Radioactivity is good for you

While most of us tend to think that radioactivity is dangerous, experts say that, like beer, it’s actually good for you in moderation. We learned this while drinking radioactive beer at Bad Jimmy’s Brewing Company in Ballard on Wednesday during the “radioactive edition” of Astronomy on Tap Seattle.

Radioactive beer

Barnes

UW prof. Rory Barnes makes a point about radioactive beer during his Astronomy on Tap talk at Bad Jimmy’s Brewing Company on Wednesday, Jan. 20, 2016. Photo: Greg Scheiderer.

University of Washington astrobiology professor Rory Barnes did the math on the beer. Figuring that a pint is about 90 percent water, carbon is about ten percent of the rest. That works out to 4.5 grams, or about 200 billion carbon-14 atoms. Carbon-14 has a half-life of 5,730 years, which Barnes said means that, in your glass, there’s about one atomic decay every second.

“You are all drinking radioactive beer,” he said. Nobody stopped. I was sipping on a red IPA which was delightful and may have been even a bit more radioactive than the others!

Barnes noted that while we think of Chernobyl or Fukushima when we think about radiation, the process of radioactive decay is pretty important.

Radioactivity is good

“If it weren’t for the radioactivity inside our planet we’d all be dead,” he said. Barnes explained that decay of uranium, thorium, and potassium inside the Earth produces about 50 terawatts of energy, or about 0.1 watt per square meter on the surface. That much energy could run our entire civilization if we could capture it. As it is, it drives geologic processes such as plate tectonics, which helps regulate the amount of carbon dioxide in our atmosphere.

“It’s really important that the planet does a good job of keeping it from building up to too high of a level or dropping down to too low of a level because then our Earth would not be habitable,” Barnes explained. “Without (plate tectonics) the carbon dioxide would either build up and our planet would roast or it would get drawn down and our planet would freeze.”

Earth is in a sweet spot as far as this internal energy goes. Mars generates less than half the energy Earth does and is geologically dead. Jupiter’s moon Io generates a whopping two watts per square meter and is wildly active volcanically. For life, conditions have to be just right.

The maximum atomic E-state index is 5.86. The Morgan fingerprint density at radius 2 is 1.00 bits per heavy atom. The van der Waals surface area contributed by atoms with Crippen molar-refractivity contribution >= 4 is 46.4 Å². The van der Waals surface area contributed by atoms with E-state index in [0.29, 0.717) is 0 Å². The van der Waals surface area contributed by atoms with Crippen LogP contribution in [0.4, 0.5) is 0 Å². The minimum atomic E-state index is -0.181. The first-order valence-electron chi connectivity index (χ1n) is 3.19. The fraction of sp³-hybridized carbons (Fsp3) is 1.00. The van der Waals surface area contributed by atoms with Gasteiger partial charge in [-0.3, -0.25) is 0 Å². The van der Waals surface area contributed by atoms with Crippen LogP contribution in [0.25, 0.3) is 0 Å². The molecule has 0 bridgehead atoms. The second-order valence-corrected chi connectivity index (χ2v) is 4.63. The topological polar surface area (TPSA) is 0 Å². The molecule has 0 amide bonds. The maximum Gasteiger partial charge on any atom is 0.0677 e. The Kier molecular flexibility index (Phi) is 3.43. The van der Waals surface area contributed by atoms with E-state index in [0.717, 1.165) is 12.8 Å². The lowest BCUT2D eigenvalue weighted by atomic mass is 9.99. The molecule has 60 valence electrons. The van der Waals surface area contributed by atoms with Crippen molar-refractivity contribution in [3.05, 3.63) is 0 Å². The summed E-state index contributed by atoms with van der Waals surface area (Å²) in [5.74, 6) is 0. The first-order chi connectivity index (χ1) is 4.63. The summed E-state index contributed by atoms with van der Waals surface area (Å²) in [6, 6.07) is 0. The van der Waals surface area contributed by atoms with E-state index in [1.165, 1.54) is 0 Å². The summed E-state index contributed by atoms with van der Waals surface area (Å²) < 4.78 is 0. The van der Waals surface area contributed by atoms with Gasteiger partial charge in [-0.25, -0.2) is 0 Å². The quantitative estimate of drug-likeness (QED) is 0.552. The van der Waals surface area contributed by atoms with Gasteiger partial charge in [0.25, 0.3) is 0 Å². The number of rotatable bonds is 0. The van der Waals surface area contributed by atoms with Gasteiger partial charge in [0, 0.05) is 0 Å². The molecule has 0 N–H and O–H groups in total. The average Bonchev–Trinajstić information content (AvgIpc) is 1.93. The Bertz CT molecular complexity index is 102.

Radioactivity may lead us to ET

Barnes said that this fact could help guide us to other planets that might be likely to harbor life. The trouble is that in order to determine a planet’s internal energy and radioactivity we would have to look inside a rock that is hundreds of light years away.

“It’s not really obvious how you do that, but that’s what we need to do,” he said. “I’m sorry to say that the answer is that we can’t at this point. This is the limit of our scientific research right now.”

The James Webb Space Telescope will be able to determine the elements in the atmospheres of distant planets. Barnes said it would make sense to use JWST to look at planets that are near where supernovae have occurred, because these stellar explosions spread the heavy elements needed for this sort of planetary energy generation.

Radioactivity and the ages of stars

Sakari

UW postdoctoral research associate Charli Sakari explains how the age of a star can be determined by the presence of radioactive elements. Photo: Greg Scheiderer.

UW astronomy post-doc Charli Sakari also uses radioactivity in her work. During her Astronomy on Tap talk she explained how she determines the makeup of stars by looking at spectra of the light they emit. Different elements leave a clear signature in the spectrum, absorption lines created when atoms in a star’s atmosphere absorb certain color wavelengths.

“If we measure how dark those lines are we can figure out how much of those elements is present in the atmospheres,” Sakari said.

It is especially informative to look for uranium and thorium.

“Uranium-238 has a half-life of 4.5 billion years, which is about the age of the Sun, whereas thorium-232 has a half life of 14 billion years,” Sakari explained. “These half-lives are long enough that we can use them to date the ages of the oldest stars in the universe.”

The oldest stars have few elements heavier than helium. Younger stars can contain many heavier elements fused in the cores of the generations of stars that preceded them.

Astronomy on Tap Seattle drew a big crowd to Bad Jimmy’s on a rainy Wednesday night. In fact astronomy and beer lovers were packed in so tightly, and were generating considerable warmth, that the staff popped the garage-type doors open to let in a little fresh air. One wag in the crowd speculated that the robust attendance may have been an indicator of the sorry state of network television. We would say that, in eleven months of events Astronomy on Tap, which is organized by astronomy graduate students at the UW, has delivered plenty of good information and tons of fun. The next gathering is scheduled for Feb. 24.

FacebookTwitterGoogle+EvernoteShare